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Law ministry blamed for failure of PoPA courts

Law ministry blamed for failure of PoPA courts

ISLAMABAD: If a letter written by a district and sessions judge in Rawalpindi, who was designated as a special judge under the Protection of Pakistan Act (PoPA), is to be believed, the lethargy of the ministry of law and justice was the key factor behind the failure of PoPA courts.

According to the letter written by District and Sessions Judge Mohammad Mohsin Raza Khan to the Lahore High Court (LHC), after notifying the PoPA court in Rawalpindi in September 2015 the ministry of law did not take any interest to run its affairs for the speedy trial of terrorists, which was the prime objective of the National Action Plan.




The letter was written to the LHC a couple of days before PoPA lapsed on July 15.

Judge Khan wrote to the LHC in connection with a pending case related to the trial of the accused facing the charges of kidnapping a member of the Punjab Assembly from the motorway.

The PoPA judge in the letter dated July 13 stated that the court was established under the high profile agenda of National Action Plan’, and came into existence on September 2, 2015.

“It may regretfully be mentioned that at that particular occasion of taking over charge of this court, there was no place of sitting or any infrastructure, or judicial staff of the court was available.”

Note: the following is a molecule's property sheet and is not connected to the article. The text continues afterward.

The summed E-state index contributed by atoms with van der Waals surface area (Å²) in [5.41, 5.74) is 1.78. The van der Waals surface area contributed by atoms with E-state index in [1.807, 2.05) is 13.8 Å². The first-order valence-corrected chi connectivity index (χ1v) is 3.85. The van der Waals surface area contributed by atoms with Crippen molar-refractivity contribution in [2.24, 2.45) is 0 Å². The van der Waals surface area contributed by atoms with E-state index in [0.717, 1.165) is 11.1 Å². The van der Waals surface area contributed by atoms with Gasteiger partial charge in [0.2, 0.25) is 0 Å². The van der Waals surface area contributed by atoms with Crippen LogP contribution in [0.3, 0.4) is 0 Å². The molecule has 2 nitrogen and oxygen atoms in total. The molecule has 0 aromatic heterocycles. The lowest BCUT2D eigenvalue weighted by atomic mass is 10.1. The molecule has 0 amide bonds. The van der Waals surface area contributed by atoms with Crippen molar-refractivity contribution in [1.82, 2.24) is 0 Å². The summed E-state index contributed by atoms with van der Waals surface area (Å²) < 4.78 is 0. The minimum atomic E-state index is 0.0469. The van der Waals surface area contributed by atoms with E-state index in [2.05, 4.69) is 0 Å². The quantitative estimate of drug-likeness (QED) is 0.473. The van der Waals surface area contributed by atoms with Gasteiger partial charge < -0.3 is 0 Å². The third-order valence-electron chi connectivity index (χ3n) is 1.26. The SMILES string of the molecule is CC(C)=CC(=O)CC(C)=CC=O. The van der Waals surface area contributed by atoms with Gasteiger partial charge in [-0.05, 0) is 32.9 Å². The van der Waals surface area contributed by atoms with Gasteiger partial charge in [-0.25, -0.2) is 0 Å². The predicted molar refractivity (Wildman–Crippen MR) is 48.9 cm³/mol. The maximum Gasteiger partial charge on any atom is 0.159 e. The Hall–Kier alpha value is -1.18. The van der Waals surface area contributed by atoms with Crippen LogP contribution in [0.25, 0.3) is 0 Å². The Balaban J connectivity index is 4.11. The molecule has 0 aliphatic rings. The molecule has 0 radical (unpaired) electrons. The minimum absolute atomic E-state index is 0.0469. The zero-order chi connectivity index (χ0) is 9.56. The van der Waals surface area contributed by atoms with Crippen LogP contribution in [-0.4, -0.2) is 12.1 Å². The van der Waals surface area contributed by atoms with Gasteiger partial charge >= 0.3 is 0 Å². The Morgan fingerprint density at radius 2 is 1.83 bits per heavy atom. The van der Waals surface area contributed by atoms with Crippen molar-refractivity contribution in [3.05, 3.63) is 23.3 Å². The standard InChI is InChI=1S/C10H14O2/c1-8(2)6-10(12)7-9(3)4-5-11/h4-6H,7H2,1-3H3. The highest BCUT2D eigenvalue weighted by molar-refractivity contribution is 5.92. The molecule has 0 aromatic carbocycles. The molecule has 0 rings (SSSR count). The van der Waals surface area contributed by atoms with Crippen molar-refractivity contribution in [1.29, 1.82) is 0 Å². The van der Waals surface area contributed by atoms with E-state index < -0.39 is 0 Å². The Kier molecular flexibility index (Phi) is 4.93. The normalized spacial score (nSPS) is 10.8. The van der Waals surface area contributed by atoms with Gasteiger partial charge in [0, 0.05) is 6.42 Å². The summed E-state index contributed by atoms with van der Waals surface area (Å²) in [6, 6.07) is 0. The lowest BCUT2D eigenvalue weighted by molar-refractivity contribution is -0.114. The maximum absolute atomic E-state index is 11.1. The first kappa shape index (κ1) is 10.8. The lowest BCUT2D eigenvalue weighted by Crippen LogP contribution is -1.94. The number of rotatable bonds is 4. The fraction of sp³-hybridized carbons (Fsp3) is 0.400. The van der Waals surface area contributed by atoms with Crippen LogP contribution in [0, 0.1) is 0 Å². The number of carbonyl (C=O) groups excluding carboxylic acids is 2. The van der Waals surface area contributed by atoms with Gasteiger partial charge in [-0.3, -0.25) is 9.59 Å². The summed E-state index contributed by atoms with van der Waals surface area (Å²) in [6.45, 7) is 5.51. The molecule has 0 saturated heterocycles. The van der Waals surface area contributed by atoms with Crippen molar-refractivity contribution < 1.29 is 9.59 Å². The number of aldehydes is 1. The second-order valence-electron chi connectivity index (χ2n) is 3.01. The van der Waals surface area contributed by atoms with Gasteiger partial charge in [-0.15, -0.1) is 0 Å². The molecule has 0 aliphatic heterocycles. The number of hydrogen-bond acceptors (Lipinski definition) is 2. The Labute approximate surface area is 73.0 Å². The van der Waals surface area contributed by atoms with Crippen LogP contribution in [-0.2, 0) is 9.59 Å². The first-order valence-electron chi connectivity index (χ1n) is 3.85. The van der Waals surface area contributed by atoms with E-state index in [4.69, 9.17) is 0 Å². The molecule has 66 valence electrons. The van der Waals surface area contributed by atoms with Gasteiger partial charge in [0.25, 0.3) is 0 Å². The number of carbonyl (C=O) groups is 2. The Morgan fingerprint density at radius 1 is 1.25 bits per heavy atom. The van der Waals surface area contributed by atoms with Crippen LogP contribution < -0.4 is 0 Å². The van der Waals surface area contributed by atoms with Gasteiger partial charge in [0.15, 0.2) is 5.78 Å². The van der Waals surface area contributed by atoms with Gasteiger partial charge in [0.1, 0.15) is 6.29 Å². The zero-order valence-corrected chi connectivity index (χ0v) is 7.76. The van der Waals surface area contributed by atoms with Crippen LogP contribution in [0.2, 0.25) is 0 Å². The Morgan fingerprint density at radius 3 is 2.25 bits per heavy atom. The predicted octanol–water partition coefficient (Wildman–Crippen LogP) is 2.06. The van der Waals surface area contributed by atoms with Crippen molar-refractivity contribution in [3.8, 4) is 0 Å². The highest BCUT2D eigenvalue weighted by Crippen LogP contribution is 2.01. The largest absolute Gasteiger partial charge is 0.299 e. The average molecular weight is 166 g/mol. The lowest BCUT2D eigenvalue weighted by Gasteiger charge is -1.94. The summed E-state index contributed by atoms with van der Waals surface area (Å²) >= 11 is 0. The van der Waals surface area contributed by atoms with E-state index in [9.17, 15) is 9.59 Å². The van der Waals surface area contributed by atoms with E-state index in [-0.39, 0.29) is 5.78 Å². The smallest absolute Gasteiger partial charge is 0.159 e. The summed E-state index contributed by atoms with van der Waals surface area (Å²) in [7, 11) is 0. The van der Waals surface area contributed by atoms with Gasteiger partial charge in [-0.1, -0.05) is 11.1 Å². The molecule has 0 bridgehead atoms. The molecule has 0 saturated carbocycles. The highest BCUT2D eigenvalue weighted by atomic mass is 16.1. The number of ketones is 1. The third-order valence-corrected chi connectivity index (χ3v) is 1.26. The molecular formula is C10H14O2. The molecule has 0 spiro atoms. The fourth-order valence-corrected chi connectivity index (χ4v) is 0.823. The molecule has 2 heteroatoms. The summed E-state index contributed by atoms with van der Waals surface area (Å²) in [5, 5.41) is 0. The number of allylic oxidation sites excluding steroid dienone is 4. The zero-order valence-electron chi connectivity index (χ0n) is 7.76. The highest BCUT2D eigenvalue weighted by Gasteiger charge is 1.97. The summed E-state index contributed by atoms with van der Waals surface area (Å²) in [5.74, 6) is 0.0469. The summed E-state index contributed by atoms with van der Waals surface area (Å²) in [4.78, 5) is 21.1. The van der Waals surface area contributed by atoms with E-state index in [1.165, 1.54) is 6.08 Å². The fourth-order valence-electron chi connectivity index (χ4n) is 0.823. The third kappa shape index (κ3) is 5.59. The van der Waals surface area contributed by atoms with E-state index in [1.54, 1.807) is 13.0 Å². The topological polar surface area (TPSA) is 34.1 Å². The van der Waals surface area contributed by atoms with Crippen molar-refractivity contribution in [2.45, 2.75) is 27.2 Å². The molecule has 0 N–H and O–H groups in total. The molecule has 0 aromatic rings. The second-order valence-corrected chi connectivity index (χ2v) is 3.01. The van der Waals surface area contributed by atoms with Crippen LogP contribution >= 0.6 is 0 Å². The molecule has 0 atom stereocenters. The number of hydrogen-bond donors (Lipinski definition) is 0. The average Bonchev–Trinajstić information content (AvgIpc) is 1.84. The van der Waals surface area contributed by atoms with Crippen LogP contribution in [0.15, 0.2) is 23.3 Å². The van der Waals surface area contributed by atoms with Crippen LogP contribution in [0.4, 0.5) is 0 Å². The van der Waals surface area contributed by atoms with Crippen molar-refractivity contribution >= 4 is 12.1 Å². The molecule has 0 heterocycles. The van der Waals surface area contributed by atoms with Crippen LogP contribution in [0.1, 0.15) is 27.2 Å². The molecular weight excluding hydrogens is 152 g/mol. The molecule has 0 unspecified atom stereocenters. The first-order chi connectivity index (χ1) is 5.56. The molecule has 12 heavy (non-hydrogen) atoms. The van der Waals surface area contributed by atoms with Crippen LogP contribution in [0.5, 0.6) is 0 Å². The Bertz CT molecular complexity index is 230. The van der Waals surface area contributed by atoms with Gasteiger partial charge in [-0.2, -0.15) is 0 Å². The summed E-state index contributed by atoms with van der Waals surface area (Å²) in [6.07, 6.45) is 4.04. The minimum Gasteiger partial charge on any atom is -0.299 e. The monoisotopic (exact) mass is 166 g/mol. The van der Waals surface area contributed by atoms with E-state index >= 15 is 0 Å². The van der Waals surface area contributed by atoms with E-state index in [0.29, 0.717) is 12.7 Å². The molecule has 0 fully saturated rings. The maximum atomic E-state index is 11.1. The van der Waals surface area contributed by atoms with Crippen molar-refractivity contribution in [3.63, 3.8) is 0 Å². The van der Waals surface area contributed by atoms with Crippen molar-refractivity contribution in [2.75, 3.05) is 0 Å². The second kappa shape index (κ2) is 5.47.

The judge said with the help of the local judiciary he got the premises of the civil court to be used as the courtroom.

The letter said the law ministry did not even bother to reply to the various reminders sent to it from time to time for the provision of the necessary facilities and staff to run the court.

It said the ministry did nothing to equip the court except attachment of the newly-appointed under-training stenotypist who had already been working with the accountability court, Rawalpindi.

According to the judge, “this raw-handed official can hardly cope with the work load of a session trial. Besides, there is no reader or other staff to maintain record and issue process (notice) during the trial.”

As a last resort, the judge said, he made a telephonic contact with the secretary law on June 23 to apprise him of the situation and again on her request faxed her all the letters but never got any reply.

The letter said these facts rendered the PoPA court handicapped and unable to commence the trial in pending cases.

It may be mentioned that this was not the first time a PoPA judge raised such concerns. In September last year, another judge, Muqarab Khan, reportedly informed the LHC that he had not been provided with security personnel, court staff, a residence and an official vehicle.

When contacted, the staff of Secretary Law and Justice Nyla Qureshi asked this reporter to contact Haider Ali, the senior joint secretary of the ministry.

Mr Ali told Dawn that the law had now expired; therefore, no such request from the PoPA courts could be entertained.

“In case PoPA is renewed, the law ministry is duty-bound to equip the courts with all facilities and necessary staff,” he said.

He claimed that before the expiry of the law, the ministry was providing all the required resources to the PoPA courts.

Published in Dawn, August 16th, 2016

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